The big picture: The Chinese Communist Party under President Xi Jinping has learned it doesn’t need tanks and machine guns to stop a vibrant political movement.

  • In Hong Kong, the party has used repressive police action and the hammer of law to crush dissent, a phenomenonknown in Chinese tradition as”rule by law,” rather than “rule of law.”
  • The new national security law circumvented Hong Kong’s traditionally independent courts and established a secret police, quietly bringing in state security officials from mainland China to convert a hotel into a new Hong Kong headquarters.
  • The vaguely worded law criminalizes sedition, terrorism, separatism, and collusion with foreign powers, defining them broadly and imposing harsh penalties.
  • Critics have said the vague wording is intentional, since it pressures people to practice sweeping self-censorship to avoid crossing unknown lines.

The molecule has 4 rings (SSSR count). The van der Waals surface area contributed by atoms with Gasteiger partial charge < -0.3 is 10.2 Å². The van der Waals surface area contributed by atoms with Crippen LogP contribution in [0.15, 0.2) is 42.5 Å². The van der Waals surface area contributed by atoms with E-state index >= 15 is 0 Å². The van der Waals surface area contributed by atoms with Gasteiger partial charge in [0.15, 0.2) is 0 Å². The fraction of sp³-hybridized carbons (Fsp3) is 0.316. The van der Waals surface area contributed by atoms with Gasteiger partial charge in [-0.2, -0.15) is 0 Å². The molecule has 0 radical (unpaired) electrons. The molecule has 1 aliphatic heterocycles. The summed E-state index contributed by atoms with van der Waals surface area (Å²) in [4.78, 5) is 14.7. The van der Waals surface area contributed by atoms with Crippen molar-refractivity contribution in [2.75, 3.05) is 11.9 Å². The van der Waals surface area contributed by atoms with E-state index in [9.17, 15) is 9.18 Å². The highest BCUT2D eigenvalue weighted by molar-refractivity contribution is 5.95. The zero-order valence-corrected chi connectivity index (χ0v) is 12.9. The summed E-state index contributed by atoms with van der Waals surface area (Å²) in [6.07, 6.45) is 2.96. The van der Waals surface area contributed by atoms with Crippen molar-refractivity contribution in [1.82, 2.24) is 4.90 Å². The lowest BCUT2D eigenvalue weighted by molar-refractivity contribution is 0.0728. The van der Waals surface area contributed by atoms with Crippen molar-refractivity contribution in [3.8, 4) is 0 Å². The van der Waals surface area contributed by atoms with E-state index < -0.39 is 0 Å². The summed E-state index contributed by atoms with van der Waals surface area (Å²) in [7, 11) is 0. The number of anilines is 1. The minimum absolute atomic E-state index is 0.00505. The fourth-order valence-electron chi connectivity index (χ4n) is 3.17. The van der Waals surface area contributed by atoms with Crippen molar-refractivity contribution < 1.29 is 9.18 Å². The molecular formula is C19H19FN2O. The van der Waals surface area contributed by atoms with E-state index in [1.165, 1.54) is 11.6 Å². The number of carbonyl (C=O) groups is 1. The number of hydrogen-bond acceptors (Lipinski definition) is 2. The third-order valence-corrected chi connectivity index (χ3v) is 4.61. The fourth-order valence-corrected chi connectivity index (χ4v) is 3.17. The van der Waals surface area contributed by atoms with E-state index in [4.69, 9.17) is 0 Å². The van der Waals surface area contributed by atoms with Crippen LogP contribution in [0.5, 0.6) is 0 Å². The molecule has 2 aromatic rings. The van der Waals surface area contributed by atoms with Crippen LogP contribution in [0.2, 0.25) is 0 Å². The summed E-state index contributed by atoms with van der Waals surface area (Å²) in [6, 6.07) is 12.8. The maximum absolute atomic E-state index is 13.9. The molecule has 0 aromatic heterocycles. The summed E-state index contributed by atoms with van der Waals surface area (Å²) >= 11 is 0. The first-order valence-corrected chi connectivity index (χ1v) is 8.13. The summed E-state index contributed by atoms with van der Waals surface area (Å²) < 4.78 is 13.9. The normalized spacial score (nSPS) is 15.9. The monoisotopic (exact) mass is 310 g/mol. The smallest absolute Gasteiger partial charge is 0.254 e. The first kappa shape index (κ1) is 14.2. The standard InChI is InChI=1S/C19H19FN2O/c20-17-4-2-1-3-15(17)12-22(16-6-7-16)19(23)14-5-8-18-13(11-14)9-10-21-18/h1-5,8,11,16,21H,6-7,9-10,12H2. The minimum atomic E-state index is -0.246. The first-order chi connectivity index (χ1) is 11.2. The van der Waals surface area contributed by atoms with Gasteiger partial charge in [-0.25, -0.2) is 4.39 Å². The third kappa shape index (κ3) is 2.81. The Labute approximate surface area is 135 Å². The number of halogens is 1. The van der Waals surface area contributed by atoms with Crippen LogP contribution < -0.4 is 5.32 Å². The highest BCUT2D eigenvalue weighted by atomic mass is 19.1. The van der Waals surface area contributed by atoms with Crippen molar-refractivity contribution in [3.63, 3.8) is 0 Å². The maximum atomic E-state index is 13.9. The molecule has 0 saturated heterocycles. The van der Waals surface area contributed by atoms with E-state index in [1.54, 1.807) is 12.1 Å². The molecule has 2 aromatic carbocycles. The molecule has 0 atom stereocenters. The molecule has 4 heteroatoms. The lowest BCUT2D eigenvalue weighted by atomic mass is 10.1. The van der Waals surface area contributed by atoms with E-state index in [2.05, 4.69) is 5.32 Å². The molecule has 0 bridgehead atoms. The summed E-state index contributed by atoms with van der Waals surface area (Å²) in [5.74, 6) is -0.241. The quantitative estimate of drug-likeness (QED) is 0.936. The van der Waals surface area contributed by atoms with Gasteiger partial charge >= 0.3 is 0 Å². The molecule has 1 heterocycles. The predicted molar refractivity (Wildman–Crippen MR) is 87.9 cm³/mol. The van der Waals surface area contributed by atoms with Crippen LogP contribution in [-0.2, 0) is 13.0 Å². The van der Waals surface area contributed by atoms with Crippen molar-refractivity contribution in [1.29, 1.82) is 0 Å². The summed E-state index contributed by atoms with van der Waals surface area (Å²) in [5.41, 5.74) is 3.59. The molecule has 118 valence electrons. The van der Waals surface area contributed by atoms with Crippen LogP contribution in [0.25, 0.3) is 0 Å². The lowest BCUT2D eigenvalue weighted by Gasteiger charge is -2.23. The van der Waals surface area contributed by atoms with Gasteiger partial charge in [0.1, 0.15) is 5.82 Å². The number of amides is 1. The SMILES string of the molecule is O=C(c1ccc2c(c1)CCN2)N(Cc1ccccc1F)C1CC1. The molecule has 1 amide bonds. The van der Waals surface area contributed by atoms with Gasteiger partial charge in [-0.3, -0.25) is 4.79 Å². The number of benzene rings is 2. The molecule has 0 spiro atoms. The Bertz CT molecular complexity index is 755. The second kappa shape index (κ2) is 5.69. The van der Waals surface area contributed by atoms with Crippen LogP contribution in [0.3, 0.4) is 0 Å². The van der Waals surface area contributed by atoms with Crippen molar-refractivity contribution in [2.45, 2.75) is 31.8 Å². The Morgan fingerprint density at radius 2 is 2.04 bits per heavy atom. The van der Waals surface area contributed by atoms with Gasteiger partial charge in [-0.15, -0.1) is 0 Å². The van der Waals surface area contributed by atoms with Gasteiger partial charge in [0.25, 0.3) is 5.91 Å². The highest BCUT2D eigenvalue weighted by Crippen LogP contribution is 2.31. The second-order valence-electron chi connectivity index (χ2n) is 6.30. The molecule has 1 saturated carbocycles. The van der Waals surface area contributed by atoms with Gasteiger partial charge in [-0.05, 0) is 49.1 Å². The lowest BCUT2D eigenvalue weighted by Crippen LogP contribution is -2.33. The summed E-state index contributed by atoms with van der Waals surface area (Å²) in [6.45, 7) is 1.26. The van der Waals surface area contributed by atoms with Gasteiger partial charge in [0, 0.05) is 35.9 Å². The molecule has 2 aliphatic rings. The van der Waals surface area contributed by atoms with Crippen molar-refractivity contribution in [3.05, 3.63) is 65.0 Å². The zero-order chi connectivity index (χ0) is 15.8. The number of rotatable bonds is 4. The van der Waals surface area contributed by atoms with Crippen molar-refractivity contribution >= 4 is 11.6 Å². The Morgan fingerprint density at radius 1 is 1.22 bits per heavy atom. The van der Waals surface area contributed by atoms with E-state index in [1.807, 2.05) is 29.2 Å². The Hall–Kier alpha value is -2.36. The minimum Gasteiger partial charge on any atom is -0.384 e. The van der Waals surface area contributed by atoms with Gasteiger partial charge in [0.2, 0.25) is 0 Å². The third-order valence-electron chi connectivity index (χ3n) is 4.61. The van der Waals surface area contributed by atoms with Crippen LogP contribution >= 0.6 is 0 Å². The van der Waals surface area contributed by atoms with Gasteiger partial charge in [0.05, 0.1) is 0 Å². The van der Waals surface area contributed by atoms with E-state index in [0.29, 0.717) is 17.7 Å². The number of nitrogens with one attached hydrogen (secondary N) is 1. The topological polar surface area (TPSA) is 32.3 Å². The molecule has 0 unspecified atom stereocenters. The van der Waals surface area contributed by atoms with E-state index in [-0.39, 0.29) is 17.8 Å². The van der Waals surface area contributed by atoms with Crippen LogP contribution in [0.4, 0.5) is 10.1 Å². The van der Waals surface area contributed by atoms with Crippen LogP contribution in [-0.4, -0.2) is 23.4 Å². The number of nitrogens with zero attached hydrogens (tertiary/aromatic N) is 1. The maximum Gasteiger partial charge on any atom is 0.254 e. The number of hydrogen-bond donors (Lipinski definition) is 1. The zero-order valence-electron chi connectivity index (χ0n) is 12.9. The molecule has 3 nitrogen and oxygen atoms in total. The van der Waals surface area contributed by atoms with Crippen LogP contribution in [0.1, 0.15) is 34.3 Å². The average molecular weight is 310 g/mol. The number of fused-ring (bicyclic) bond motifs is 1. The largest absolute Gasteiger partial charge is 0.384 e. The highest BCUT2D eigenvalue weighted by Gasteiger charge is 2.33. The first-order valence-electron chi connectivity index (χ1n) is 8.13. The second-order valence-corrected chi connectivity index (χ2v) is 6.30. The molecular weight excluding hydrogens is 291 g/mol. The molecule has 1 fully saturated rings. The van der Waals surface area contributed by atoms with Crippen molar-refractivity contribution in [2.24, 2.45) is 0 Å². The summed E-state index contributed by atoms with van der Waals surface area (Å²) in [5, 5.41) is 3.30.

What they’re saying: Observers abroad have expressed anger and profound concern at China’s latest moves in the city.

  • “The arrests, and the raid on the newsroom, are a direct assault on Hong Kong’s press freedom and signal a dark new phase in the erosion of the city’s global reputation,” the Foreign Correspondents Club of Hong Kong said in a statement.
  • “Today’s arrests have confirmed our gravest fears about how the #NationalSecurityLaw will be used to silence the press and deny fundamental freedoms in Hong Kong,” the Inter-Parliamentary Alliance on China, an organization comprised of current lawmakers from around the world who aim to counter China’s authoritarianism, tweeted Aug. 10.